An important part of preventing breast cancer lies in understanding the factors that lead to it. Researchers have found that different things can influence a woman’s likelihood of developing breast cancer, such as her genetic inclination towards it (whether or not women in her family have had it) and the foods she eats. There is also a theory that if a woman breastfeeds her children, she will be less likely to develop breast cancer later in life than a woman who has never breastfed. We are not advocating breastfeeding your child solely as a preventative method for breast cancer, but if you are trying to decide between bottle and breast for your baby, here is some info that may influence your choice.
Studies have shown…
There have been several studies carried out to try to see if breastfeeding does indeed diminish a woman’s risk of developing breast cancer. The two most talked-about were those conducted by the British medical journal The Lancet and Yale University.
The first study involved 50,302 women with breast cancer and 96,973 without it, from 30 different countries. After comparing their data, researchers found that there are less cases of breast cancer in women from developing countries because they tend to have more children and breastfeed for a longer time than women in developed countries.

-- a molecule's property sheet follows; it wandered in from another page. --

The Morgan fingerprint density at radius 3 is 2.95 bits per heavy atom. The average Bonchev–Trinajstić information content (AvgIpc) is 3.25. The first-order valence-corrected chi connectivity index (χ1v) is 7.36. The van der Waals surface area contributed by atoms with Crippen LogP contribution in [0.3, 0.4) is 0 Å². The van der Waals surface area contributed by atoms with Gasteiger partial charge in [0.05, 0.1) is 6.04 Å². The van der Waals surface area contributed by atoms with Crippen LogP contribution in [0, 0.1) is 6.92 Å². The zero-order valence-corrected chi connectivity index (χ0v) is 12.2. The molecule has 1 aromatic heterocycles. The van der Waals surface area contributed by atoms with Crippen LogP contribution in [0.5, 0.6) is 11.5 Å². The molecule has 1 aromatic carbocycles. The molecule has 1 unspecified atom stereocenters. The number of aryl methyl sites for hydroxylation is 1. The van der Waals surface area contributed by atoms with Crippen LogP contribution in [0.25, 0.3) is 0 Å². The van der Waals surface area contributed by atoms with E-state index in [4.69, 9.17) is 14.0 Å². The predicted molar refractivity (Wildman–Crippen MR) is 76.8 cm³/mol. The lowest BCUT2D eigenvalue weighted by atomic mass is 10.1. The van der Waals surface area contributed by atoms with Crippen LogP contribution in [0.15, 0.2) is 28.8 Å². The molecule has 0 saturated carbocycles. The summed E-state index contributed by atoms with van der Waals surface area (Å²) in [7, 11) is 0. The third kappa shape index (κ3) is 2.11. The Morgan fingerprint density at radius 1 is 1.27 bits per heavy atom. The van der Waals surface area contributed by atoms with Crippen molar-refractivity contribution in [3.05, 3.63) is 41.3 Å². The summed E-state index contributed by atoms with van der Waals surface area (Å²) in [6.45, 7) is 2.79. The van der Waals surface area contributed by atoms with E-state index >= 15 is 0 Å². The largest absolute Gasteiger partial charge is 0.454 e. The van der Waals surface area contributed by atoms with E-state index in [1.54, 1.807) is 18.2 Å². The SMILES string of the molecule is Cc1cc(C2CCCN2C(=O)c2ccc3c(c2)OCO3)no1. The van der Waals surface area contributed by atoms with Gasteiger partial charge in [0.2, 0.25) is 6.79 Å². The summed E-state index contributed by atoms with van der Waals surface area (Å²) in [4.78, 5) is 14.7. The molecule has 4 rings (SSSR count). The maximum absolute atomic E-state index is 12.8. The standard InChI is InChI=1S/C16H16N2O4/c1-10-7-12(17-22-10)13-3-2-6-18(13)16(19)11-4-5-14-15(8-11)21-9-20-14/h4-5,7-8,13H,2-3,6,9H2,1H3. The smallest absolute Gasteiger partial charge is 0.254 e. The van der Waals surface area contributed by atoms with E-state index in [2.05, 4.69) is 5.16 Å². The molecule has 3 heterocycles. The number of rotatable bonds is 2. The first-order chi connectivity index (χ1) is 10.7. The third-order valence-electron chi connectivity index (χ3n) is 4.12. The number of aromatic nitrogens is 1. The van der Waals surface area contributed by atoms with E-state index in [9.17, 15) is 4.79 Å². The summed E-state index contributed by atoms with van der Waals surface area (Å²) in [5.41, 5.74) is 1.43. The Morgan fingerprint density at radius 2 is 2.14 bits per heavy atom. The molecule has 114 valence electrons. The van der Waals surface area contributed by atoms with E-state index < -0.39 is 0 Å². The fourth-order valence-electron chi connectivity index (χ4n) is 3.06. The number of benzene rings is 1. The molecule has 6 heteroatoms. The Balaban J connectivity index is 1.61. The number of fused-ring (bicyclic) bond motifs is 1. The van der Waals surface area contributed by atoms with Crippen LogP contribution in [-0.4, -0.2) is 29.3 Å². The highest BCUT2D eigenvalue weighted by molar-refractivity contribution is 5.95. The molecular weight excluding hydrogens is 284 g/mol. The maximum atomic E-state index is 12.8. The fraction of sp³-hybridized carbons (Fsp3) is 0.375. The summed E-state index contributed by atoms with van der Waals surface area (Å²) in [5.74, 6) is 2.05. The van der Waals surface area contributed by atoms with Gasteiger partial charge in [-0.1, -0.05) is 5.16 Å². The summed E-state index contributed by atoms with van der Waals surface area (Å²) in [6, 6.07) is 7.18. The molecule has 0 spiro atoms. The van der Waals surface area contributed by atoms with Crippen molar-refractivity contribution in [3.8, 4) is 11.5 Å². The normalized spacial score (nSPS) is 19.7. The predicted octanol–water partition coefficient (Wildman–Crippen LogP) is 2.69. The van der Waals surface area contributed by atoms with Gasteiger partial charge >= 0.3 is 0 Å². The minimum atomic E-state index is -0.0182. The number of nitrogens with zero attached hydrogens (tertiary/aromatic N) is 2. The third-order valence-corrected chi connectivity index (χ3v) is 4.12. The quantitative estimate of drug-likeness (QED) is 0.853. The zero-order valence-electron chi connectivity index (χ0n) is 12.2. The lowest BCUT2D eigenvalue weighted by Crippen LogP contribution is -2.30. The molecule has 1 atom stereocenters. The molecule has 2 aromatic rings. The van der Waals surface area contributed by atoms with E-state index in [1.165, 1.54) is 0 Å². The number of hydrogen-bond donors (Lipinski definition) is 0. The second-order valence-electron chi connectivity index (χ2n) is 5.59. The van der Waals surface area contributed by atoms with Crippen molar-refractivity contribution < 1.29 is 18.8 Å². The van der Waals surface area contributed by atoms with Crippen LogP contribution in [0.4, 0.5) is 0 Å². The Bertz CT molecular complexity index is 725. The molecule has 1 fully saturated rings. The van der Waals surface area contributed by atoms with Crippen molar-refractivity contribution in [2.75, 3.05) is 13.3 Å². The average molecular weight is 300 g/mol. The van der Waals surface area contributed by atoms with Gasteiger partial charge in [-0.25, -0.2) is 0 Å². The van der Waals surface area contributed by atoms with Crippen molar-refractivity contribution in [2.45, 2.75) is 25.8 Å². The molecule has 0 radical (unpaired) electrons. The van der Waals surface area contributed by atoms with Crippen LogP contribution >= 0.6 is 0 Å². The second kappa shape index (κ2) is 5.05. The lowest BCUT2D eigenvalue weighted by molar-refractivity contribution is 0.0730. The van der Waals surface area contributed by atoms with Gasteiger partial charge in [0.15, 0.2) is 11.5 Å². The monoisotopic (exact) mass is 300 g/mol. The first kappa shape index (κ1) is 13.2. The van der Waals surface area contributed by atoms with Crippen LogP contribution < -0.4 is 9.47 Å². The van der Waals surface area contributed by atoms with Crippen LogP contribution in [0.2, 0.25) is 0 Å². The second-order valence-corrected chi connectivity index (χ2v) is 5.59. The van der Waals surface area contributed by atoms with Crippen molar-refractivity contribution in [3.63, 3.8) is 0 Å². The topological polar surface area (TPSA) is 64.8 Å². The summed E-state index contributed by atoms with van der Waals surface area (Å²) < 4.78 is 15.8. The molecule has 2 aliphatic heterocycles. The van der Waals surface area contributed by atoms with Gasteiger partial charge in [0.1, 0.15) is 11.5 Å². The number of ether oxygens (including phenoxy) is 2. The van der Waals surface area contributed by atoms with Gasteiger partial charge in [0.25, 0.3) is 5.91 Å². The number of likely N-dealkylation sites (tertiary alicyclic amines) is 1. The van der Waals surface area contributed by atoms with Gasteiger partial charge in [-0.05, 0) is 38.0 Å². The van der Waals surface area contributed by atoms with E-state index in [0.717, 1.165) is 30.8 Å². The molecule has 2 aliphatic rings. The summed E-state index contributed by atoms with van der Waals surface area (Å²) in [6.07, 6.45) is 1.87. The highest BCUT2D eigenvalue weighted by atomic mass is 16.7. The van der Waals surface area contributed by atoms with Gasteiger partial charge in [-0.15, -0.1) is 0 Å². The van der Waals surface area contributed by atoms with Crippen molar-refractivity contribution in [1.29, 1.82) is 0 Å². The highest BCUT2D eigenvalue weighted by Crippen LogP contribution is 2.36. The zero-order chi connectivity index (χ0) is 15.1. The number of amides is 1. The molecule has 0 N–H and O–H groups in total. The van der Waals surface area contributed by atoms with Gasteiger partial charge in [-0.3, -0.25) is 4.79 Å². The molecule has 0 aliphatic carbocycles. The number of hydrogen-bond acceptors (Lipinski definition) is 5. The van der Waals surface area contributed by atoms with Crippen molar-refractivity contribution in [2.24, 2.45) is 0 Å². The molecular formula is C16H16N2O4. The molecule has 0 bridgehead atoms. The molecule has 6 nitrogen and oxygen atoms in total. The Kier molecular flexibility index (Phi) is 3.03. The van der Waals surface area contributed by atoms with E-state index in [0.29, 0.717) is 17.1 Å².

The results of the latter study, conducted by Yale University, also indicated that a woman’s risk of developing breast cancer decreased if she breastfed her children. Researchers found that women who breastfed for a total of six years or more (all children combined) over the course of their lives had up to 63% less chances of developing breast cancer than women who never lactated.
Here’s another interesting fact: according to an article entitled Exposure to breast milk in infancy and the risk of breast cancer, women who were breastfed as infants (even if only for a short time) showed about 25% less chances of developing breast cancer, compared to children who were bottle-fed as infants. This would mean that breastfeeding could not only lower the mother’s risk of developing breast cancer; it could also lower the baby’s risk of having it later on in life.
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